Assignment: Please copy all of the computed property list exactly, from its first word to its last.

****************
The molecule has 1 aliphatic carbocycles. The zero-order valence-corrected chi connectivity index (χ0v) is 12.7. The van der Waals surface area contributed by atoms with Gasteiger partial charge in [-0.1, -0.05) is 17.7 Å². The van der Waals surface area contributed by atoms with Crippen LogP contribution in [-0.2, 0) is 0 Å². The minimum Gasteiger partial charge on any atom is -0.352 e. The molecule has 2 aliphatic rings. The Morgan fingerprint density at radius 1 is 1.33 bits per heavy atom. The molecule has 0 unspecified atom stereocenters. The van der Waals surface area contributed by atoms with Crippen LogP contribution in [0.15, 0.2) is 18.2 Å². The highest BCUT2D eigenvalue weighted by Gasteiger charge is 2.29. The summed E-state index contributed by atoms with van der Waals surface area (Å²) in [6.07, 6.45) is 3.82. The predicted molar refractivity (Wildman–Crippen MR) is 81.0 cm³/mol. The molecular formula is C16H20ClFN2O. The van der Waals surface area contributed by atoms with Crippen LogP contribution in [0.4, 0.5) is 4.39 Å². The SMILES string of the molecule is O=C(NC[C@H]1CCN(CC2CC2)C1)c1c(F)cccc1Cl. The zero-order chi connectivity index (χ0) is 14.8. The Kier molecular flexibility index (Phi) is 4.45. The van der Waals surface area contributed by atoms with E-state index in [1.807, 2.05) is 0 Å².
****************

The molecule has 1 aliphatic carbocycles. The zero-order valence-corrected chi connectivity index (χ0v) is 12.7. The van der Waals surface area contributed by atoms with Gasteiger partial charge in [-0.1, -0.05) is 17.7 Å². The van der Waals surface area contributed by atoms with Crippen LogP contribution in [-0.2, 0) is 0 Å². The minimum Gasteiger partial charge on any atom is -0.352 e. The molecule has 2 aliphatic rings. The Morgan fingerprint density at radius 1 is 1.33 bits per heavy atom. The molecule has 0 unspecified atom stereocenters. The van der Waals surface area contributed by atoms with Crippen LogP contribution in [0.15, 0.2) is 18.2 Å². The highest BCUT2D eigenvalue weighted by Gasteiger charge is 2.29. The summed E-state index contributed by atoms with van der Waals surface area (Å²) in [6.07, 6.45) is 3.82. The predicted molar refractivity (Wildman–Crippen MR) is 81.0 cm³/mol. The molecular formula is C16H20ClFN2O. The van der Waals surface area contributed by atoms with Crippen LogP contribution in [0.4, 0.5) is 4.39 Å². The SMILES string of the molecule is O=C(NC[C@H]1CCN(CC2CC2)C1)c1c(F)cccc1Cl. The zero-order chi connectivity index (χ0) is 14.8. The Kier molecular flexibility index (Phi) is 4.45. The van der Waals surface area contributed by atoms with E-state index in [1.807, 2.05) is 0 Å².